Skiing and winter sports are popular recreation activities in Northern Arizona. However, when ski or snowboard accidents happen on the mountain, it can be difficult to determine if it is possible to pursue compensation through a personal injury claim.
Ski resort owners are responsible for creating and maintaining a safe recreation environment. Their duties include posting clear and appropriate signage that communicates warnings, rules, boundaries, and notices. Owners are also responsible for properly maintaining their equipment and facility. If the resort fails to uphold these responsibilities and injuries happen as a result, there may be grounds for a personal injury claim.
In many cases, the ski resort is not at fault, and responsibility instead falls on the negligent actions of a skier or snowboarder. However, fault is not always present in an accident. There are many instances where even though an accident did happen, negligent behavior is absent, thus no one is at fault.
Keep reading for some general information about how negligence, ski accidents, and personal injury claims tie together, as well as some tips on what to do if you find yourself in such an accident. Each case is unique, so if you need detailed information about how your ski or snowboard accident relates to a personal injury claim, get in touch with an experienced attorney.
As stated above, not every ski or snowboard accident is viable for a personal injury claim. To receive compensation for damages, there must be negligence. Negligence is apparent when someone fails to conduct themselves in a careful way. Behaviors that are reckless and inconsiderate of safety are negligent, and if those actions lead to an accident, liability can be assigned.
There is a code of conduct that demonstrates what safe behavior is for skiers and snowboarders. In general, safety policy at ski resorts includes the same basic expectations for safe ski and snowboard recreation. Below are the safety policies at Arizona Snowbowl:
Actions that do not coincide with these safety policies, such as moving at a speed where it’s impossible to quickly stop or avoid someone, would be negligent behavior. Reckless behavior can also include skiing or snowboarding under the influence or ignoring safety signs.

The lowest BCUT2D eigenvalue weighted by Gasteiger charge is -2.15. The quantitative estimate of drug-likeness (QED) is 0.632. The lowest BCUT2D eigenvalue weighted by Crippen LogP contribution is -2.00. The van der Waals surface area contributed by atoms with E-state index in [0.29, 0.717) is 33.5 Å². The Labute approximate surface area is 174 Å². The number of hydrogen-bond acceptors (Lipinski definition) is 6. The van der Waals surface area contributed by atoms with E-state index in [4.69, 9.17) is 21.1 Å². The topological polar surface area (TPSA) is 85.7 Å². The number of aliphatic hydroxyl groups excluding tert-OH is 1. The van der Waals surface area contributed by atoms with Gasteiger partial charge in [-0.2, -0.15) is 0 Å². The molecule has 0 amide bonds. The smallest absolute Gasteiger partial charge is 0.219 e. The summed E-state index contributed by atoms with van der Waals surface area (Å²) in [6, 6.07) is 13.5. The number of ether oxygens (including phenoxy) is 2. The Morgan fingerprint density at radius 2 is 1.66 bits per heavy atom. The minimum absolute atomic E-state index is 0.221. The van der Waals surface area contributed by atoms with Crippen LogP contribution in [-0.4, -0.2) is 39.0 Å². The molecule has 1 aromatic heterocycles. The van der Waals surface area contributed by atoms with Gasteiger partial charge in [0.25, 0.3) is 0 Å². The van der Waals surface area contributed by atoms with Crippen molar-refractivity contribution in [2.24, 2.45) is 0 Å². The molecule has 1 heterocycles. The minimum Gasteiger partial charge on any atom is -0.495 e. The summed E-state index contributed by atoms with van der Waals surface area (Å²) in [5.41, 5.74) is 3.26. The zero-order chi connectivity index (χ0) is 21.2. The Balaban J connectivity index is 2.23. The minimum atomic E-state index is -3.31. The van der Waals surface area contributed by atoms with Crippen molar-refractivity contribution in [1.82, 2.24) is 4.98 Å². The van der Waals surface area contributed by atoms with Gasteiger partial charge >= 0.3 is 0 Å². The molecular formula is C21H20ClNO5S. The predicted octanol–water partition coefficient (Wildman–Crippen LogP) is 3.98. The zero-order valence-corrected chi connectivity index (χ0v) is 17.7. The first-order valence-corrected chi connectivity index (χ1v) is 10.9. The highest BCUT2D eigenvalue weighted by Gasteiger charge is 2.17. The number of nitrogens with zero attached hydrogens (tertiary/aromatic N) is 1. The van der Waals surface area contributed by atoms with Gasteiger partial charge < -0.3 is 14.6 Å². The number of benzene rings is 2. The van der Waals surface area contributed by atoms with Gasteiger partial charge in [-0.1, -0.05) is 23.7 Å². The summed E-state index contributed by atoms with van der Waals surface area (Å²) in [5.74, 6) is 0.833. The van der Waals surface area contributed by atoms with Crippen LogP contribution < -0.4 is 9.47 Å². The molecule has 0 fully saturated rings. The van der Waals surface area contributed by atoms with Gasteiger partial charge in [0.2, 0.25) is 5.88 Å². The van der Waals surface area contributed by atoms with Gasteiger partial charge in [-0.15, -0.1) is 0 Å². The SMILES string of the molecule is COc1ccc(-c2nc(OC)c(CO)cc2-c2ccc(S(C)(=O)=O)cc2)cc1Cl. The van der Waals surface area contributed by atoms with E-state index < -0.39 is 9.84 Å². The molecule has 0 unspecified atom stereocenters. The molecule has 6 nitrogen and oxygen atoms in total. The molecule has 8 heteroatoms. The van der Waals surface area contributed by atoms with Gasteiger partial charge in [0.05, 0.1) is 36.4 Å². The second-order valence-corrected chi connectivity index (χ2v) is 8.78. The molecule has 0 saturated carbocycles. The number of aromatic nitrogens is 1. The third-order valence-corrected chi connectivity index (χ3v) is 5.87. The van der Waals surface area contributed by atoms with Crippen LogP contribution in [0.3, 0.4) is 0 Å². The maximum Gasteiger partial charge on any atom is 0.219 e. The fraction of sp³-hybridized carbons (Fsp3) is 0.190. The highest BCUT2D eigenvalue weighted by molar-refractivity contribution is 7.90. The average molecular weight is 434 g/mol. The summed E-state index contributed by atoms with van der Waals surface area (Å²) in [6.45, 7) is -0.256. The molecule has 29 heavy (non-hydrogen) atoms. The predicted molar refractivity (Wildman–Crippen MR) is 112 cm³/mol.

There are cases where accidents happen without negligence. In these instances, all parties involved exercise the appropriate degree of care. For example, say two amateur skiers are learning to turn on the beginner slope. Both are going slow and using caution, yet one still manages to slide into the other. In this example, the collision was not the responsibility of either skier, as they were both moving with care.
So, how do you determine if you can collect compensation for damages that were incurred from a ski or snowboard accident? Of course, an attorney will provide the best answer to that question based on your specific experience. However, there are elements of negligence, and if your case satisfies the qualifications of these elements, then you likely can move forward with a personal injury claim.
To establish if negligence is involved, a good place to begin is establishing the duty of care. To satisfy the duty of care, your case needs to demonstrate that the party in question had a legal obligation to you. In a ski accident example, a skier’s duty of care is to avoid accidents by practicing safe behavior, such as giving downhill traffic the right of way on a run.
The breach of duty element comes after establishing the duty of care. Here, your case must demonstrate that the other party violated the duty of care that they owed you. In the context of a ski accident, a skier or snowboarder could breach their duty of care by not yielding to downhill traffic, and their actions resulted in a collision. Proof is important here, as your case must clearly substantiate that a breach of duty occurred through evidence, such as eyewitness testimony.
The third element that your case must establish is causation, which means that the breach of duty was the main cause of the accident. Here, your case must demonstrate that any damages you suffered were a direct result of the other party’s reckless behavior. If the accident had occurred regardless of the other party’s actions, then this element of negligence would be difficult to prove.
The last negligence element involves proving that you suffered from the accident. This is where your case will demonstrate that you suffered economic and non-economic damages, which include physical injuries, medical bills, lost income, and more. Your case must be able to directly tie your damages with the events of the accident.
The actions you take after experiencing a ski accident are extremely important. In the context of pursuing compensation, evidence is helpful to prove that all four elements of negligence existed in the incident. It’s understandable that after enduring an accident, you may not be in a position to gather evidence yourself. The first thing you should do is see to your injuries and make sure that you and the other party are physically okay and safe. Then, if you are able to, or if someone can act on your behalf, some additional steps can be taken to strengthen a personal injury claim:
The attorneys at Glazer, Hammond, Ruben & Smets, PLLC understand how difficult pursuing legal action can be. Personal injury attorney Keith Hammond has the experience, reputation, and skill set to take the burden off of your shoulders and get you the compensation you are owed.
Being the victim of negligence is hard enough, but you don’t have to go through the personal injury process alone. Get in touch with Glazer, Hammond, Ruben & Smets, PLLC, and take the first steps towards compensation today.